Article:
Dreamer makes a difference in Pilsen

Gonzalez helps bring community together through soccer team he founded in 2013

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Saint Scrimmage is a documentary photo project created by Cami Thomas that highlights the underground soccer culture Pilsen F.C. is part of.

Cami Thomas/Provided Photo

George Gonzalez was 8 years old when he illegally immigrated to the United States from Ecuador.

The home he was coming to was a one-bedroom apartment in Pilsen shared with five family members.

“My parents came here first,” Gonzalez said. “They had to work for a whole year before they could bring me and my brother. They didn’t sleep, they told me.”

Everything was challenging at first, except soccer.

He had played since he was 4, and within weeks of moving to Chicago, Gonzalez was playing with neighbors in the alley behind his apartment building. They would use two garbage cans as a makeshift goal.

If it was safe, they’d make their way to Harrison Park.

“I remember walking from Damen to Ashland and Cermak on my way to school,” Gonzalez said. “There would be morning fights, gangs standing in the corners, all of that stuff. It was bad to see every day, but it became something normal to walk through. Little by little, the parks have cleared up here.”

As the violence in Harrison Park diminished, Gonzalez and his friends would play soccer there more and more. In 2013, Gonzalez founded Pilsen F.C.

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A photo from Cami Thomas’ documentary photo project, Saint Scrimmage that highlights the soccer culture in Pilsen.

Cami Thomas/Provided Photo

Every day after finishing class at Benito Juarez High School, Gonzalez and his teammates walked to the park to practice. They claimed space in their community and sent a message that Harrison Park was a safe place.

Someone with close ties to the soccer culture in Pilsen took notice — the owner of Ochoa Sporting Goods, Pete Ochoa.

“We call him ‘Ochoa,’ ” Gonzalez said. “He’s like a father figure. He would see us every day because his store is right by the park. One day, he said if you guys really want this, I’ll sponsor you guys with uniforms.”

Ochoa Sporting Goods’ storefront is on 18th Street in Pilsen, between Wood and Paulina, steps from Harrison Park. Since 1967, it has been a fixture in the Pilsen soccer community.

Gonzalez’s father purchased his first pair of soccer cleats in America there, and Gonzalez eventually would do the same.

Since the team was established, some of its members have left for Mexico to try to pursue professional careers. Gonzalez made his way to Los Angeles in 2016 to try out for the Galaxy of Major League Soccer.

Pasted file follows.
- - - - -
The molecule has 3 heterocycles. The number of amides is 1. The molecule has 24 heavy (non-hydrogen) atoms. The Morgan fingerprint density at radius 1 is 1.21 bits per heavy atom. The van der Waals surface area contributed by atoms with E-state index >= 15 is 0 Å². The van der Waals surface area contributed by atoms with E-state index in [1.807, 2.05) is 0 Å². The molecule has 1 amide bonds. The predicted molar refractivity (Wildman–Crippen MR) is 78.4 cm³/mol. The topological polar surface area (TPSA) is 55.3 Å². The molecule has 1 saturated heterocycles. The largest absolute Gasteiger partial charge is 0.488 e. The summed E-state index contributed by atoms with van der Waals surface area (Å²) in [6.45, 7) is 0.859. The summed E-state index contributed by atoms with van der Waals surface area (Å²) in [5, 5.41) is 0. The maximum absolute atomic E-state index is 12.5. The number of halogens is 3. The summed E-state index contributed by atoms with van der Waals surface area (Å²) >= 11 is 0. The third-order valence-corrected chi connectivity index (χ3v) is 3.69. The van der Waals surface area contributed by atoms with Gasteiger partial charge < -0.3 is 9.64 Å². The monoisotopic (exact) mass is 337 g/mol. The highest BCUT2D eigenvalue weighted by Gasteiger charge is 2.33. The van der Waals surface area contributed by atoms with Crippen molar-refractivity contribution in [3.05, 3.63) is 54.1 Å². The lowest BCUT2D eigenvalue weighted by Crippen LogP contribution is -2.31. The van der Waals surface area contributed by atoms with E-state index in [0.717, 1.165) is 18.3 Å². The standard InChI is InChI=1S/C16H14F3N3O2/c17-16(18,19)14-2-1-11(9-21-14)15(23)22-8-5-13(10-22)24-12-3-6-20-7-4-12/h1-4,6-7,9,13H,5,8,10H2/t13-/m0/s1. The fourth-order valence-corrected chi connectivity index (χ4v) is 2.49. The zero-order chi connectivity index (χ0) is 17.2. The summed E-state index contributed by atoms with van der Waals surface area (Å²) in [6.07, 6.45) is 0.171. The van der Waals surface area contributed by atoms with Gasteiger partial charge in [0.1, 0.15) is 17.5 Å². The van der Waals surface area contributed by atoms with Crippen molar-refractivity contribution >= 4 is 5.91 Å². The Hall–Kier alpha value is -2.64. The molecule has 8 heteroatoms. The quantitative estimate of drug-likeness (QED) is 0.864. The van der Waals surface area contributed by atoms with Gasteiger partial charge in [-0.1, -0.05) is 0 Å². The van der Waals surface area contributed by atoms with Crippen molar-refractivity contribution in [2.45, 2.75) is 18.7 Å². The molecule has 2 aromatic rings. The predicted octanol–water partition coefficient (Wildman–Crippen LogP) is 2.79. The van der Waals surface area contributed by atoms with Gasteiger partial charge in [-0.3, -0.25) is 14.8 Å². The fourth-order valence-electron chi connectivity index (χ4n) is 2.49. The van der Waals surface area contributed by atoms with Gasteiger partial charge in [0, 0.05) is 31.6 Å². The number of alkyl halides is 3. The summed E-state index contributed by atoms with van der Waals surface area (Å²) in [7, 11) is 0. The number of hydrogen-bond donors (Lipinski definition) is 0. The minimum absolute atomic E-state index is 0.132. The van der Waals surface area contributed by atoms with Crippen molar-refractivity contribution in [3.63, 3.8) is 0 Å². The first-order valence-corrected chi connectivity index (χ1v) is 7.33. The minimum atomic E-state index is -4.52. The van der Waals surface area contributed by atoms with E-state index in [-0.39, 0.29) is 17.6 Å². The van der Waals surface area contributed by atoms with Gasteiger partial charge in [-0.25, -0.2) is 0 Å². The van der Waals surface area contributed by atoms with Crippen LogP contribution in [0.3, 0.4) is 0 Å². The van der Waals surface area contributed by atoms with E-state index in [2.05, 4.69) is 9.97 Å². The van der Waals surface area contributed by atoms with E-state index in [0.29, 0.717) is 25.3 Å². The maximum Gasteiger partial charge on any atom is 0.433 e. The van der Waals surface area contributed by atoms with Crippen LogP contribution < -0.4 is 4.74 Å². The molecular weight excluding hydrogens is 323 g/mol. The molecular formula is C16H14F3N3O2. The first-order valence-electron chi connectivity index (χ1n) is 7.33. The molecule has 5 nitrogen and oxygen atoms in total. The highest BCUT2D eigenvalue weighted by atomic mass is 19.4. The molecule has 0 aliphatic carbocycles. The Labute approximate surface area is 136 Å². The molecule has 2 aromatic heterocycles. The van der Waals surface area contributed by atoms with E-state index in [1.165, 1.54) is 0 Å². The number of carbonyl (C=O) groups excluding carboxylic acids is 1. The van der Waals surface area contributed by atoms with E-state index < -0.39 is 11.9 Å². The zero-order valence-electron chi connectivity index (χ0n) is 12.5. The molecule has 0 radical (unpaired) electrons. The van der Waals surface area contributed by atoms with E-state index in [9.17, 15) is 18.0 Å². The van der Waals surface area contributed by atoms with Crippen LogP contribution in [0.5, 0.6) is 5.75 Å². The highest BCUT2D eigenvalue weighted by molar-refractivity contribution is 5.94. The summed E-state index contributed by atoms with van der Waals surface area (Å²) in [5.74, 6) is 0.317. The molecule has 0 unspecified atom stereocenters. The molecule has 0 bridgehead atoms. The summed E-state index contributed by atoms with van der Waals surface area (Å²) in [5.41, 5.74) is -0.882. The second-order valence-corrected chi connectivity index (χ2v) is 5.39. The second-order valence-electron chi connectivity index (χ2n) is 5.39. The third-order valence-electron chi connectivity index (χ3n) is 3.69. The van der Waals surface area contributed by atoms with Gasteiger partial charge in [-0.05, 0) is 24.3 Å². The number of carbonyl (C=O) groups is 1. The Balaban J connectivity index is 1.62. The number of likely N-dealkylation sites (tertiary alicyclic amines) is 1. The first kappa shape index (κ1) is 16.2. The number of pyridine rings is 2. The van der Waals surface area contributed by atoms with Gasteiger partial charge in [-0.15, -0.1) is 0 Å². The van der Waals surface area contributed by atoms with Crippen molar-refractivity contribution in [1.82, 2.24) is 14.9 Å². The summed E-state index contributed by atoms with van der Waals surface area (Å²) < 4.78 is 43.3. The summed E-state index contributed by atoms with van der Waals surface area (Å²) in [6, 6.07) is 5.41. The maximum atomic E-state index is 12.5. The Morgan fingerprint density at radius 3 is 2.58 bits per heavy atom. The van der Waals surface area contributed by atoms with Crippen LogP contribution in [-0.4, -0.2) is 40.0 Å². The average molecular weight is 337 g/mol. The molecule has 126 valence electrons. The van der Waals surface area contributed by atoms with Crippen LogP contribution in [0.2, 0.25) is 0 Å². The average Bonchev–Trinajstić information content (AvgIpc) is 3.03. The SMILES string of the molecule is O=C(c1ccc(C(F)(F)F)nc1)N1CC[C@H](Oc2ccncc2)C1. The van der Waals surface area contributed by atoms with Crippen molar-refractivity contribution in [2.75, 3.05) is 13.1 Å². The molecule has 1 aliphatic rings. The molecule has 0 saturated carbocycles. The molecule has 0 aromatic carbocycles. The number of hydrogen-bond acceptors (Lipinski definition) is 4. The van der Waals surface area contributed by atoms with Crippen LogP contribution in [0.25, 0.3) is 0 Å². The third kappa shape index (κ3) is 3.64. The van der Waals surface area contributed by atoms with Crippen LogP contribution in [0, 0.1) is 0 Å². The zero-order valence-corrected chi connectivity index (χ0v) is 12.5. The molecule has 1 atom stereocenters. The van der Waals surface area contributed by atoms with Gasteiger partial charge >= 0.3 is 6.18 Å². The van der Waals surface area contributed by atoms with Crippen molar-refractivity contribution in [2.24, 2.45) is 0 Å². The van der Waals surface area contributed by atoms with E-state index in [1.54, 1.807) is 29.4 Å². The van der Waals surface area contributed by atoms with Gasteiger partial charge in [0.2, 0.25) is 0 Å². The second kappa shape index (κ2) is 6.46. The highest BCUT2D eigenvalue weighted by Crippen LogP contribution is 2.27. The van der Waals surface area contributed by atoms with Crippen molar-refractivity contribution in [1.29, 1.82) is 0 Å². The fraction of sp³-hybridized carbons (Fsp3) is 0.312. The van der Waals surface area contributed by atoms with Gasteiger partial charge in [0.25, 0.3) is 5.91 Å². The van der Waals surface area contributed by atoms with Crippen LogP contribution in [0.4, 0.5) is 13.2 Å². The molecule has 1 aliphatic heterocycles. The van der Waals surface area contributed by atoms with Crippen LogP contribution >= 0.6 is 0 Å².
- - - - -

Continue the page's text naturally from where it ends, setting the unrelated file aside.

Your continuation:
But one way or another, the core unit that founded the team has made its way back home to Pilsen and Harrison Park. From the time Gonzalez arrived in Pilsen in 2004 until now, he has watched as the violence that once plagued their beloved park has subsided. He believes gentrification has a lot to do with it.

“The way I see it, it’s not bad at all,” Gonzalez said. “For us, [gentrification] creates a little bit of anger, yes, but it also creates peace. There are eyes watching all the time now.”

When Pilsen F.C. was founded, its goal was to provide a safe place for soccer players to play while staying true to the Hispanic roots that lie beneath every block in Pilsen.

This spring, Gonzalez was introduced to Cami Thomas, a documentarian from St. Louis who wanted to help with that goal.

“I was taking a drive around the city, and I ended up passing by Harrison Park,” Thomas said. “I saw these guys playing soccer, smiling, laughing, and I wondered who they were.”

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Cami Thomas shoots photos of Pilsen F.C. at Harrison Park in Pilsen for her documentary photo project, Saint Scrimmage.

Kayo/Provided Photo

What resonated most with Thomas was the idea that belonging to a community isn’t something to be overlooked. Thomas felt she had to help Gonzalez preserve the culture in the community in which Pilsen F.C. is embedded.

Together, Pilsen F.C. and Thomas created “Saint Scrimmage,” a documentary photo project that highlights the soccer culture in Pilsen that Gonzalez and his teammates are largely responsible for keeping alive.

“We’re all immigrants on Pilsen F.C., and we’re protected by DACA [Deferred Action for Childhood Arrivals] now,” Gonzalez said. “We’re trying to show people not all Hispanics are here for gang activity or to sell drugs. We’re here to make this country better, to give a little part of us to this country. That’s the message.”

“Saint Scrimmage” debuted on FTCTV-official.com on June 24. Thomas’ photos also will be displayed throughout Pilsen in a street campaign.

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